A retrospective analysis of 25 patients identified that 24% of cases involved pulmonary embolism, and 76% of PVAs were discovered during an investigation for chronic venous disease.7 With the widespread use of venous duplex scanning, PVAs are increasingly found in patients with deep or superficial vein insufficiency.
The thrombosed venous aneurysm in the calf showed a target sign on both the T2-weighted and T1-weighted images. In this case, the low-signal central region was correlated to the area of the central thrombi verified during the histological analysis. It is interesting to note that the pre-contrast T1-weighted images already showed a marked target pattern. Moreover, due to hemosiderin deposition, the T2* echo gradient images better demonstrated the target sign than the T2-weighted fat-saturated fast spin echo.
Neurogenic neoplasms represent approximately 10% to 12% of all benign soft-tissue neoplasms, while the most common peripheral nerve tumors are neurofibromas and schwannomas.10,11 The MRI diagnosis of a peripheral nerve tumor may be suggested by the lesion location along a typical nerve distribution,12,13 and the identification of a fusiform mass with an entering and exiting nerve is considered one of the most important imaging features suggestive of a peripheral nerve neoplasm.11,14,15 This sign has been reported in 88.2% to 94% of cases of benign peripheral nerve tumors.12,13
Analysis of MRI images has revealed that the signal intensity of peripheral nerve sheath tumors (PNSTs) may be nonspecific. Heterogeneity may be present and in such cases would reflect hypocellularity, hypercellularity, fibrous tissue, xanthomatous changes, cystic degeneration, necrosis and hemorrhage.11,12–14,16
In some cases of neurofibroma and schwannoma, it is possible to detect a characteristic target pattern on the T2-weighted images using a bright signal (myxomatous tissue) at the lesion periphery and a low to intermediate signal at the central region (fibrocollagenous tissue). Although it has not been precisely identified, this target sign has been described as typical of peripheral nerve neoplasms.11,17 A target sign may also be present in benign peripheral nerve tumors imaged using high-resolution ultrasound.18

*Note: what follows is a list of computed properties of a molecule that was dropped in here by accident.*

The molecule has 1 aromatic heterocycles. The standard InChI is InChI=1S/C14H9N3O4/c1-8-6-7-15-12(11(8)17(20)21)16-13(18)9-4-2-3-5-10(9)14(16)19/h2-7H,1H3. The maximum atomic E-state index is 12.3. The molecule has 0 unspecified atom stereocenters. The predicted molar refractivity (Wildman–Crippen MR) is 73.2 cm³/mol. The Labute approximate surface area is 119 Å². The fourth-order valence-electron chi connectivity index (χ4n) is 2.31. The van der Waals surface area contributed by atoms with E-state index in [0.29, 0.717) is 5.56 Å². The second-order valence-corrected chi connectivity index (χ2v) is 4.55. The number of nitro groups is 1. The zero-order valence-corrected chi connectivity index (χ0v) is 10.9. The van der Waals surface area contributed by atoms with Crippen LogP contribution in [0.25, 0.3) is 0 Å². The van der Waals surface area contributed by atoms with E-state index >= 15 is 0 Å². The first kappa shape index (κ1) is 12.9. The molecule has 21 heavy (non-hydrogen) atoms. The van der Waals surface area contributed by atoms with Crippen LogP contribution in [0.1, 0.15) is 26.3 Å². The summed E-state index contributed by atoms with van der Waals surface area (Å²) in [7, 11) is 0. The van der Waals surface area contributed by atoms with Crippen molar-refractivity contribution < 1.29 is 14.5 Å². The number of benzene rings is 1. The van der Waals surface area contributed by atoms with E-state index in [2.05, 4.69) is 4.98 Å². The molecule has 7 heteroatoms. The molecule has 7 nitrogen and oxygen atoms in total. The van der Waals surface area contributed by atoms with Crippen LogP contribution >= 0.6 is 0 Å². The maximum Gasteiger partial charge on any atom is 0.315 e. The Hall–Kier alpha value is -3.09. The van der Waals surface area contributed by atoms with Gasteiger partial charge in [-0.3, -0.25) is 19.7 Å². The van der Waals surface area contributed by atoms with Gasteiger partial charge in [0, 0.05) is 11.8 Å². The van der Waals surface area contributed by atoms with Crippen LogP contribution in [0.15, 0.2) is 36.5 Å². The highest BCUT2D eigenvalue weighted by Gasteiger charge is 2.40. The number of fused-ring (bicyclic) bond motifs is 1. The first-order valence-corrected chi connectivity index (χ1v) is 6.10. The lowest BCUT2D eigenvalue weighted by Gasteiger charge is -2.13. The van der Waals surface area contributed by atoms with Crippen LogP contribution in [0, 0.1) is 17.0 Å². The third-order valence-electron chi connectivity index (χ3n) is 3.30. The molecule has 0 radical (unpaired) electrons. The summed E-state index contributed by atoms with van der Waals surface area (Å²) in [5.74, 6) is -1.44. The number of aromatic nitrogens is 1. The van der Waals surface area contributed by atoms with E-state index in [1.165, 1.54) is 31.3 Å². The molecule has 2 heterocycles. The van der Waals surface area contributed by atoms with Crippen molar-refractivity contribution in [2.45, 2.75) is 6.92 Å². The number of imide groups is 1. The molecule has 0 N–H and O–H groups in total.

The imaging aspect of normal veins and of thrombosic veins on MRI is extremely variable, with many factors contributing to the signal intensity of the vessels.19 Precise anatomical landmarks eventually may be necessary to unequivocally differentiate the vessels from the nerve in the same neurovascular bundle.
The thrombosed venous aneurysm in the calf described here presented as a soft tissue mass in continuity with an element from the neurovascular bundle and also showed a target sign upon MRI analysis. Therefore, these signs could not be considered separately from clinical information and from other imaging signs; otherwise, they may lead to an incorrect diagnosis of a benign peripheral nerve tumor. The authors emphasize that cautious evaluation of the anatomical landmarks from the neurovascular bundle and the comparative analysis of the pre- and post-contrast images are important to avoid such diagnostic confusion. The T2* echo gradient images may also be important in demonstrating the magnetic susceptibility related to blood product degradation.